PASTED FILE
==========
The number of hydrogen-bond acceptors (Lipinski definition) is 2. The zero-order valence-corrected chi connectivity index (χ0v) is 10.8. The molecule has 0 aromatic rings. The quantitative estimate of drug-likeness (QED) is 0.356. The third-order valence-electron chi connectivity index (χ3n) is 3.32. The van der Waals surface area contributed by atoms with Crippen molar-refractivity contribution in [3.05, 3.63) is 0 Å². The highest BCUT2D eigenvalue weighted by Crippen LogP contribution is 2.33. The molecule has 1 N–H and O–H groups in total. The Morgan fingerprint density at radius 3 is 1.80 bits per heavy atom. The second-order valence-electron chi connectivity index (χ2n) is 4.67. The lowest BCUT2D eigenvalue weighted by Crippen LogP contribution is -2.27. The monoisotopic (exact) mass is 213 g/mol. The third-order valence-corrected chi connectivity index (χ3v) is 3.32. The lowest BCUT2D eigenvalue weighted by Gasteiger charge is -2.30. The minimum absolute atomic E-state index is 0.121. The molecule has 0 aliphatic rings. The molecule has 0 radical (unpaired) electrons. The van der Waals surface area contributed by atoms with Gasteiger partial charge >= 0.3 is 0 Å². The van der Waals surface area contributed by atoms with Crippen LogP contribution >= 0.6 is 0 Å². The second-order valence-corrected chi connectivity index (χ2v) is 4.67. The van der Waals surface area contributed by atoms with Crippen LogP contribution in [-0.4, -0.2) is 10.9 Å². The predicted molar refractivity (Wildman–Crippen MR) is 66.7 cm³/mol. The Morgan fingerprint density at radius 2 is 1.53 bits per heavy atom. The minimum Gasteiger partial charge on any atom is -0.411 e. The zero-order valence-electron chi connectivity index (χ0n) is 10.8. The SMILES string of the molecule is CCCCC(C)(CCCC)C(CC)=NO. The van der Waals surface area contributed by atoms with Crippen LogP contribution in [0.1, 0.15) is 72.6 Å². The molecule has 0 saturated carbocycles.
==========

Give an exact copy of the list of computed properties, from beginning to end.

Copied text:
The number of hydrogen-bond acceptors (Lipinski definition) is 2. The zero-order valence-corrected chi connectivity index (χ0v) is 10.8. The molecule has 0 aromatic rings. The quantitative estimate of drug-likeness (QED) is 0.356. The third-order valence-electron chi connectivity index (χ3n) is 3.32. The van der Waals surface area contributed by atoms with Crippen molar-refractivity contribution in [3.05, 3.63) is 0 Å². The highest BCUT2D eigenvalue weighted by Crippen LogP contribution is 2.33. The molecule has 1 N–H and O–H groups in total. The Morgan fingerprint density at radius 3 is 1.80 bits per heavy atom. The second-order valence-electron chi connectivity index (χ2n) is 4.67. The lowest BCUT2D eigenvalue weighted by Crippen LogP contribution is -2.27. The monoisotopic (exact) mass is 213 g/mol. The third-order valence-corrected chi connectivity index (χ3v) is 3.32. The lowest BCUT2D eigenvalue weighted by Gasteiger charge is -2.30. The minimum absolute atomic E-state index is 0.121. The molecule has 0 aliphatic rings. The molecule has 0 radical (unpaired) electrons. The van der Waals surface area contributed by atoms with Gasteiger partial charge >= 0.3 is 0 Å². The van der Waals surface area contributed by atoms with Crippen LogP contribution >= 0.6 is 0 Å². The second-order valence-corrected chi connectivity index (χ2v) is 4.67. The van der Waals surface area contributed by atoms with Crippen LogP contribution in [-0.4, -0.2) is 10.9 Å². The predicted molar refractivity (Wildman–Crippen MR) is 66.7 cm³/mol. The Morgan fingerprint density at radius 2 is 1.53 bits per heavy atom. The minimum Gasteiger partial charge on any atom is -0.411 e. The zero-order valence-electron chi connectivity index (χ0n) is 10.8. The SMILES string of the molecule is CCCCC(C)(CCCC)C(CC)=NO. The van der Waals surface area contributed by atoms with Crippen LogP contribution in [0.1, 0.15) is 72.6 Å². The molecule has 0 saturated carbocycles.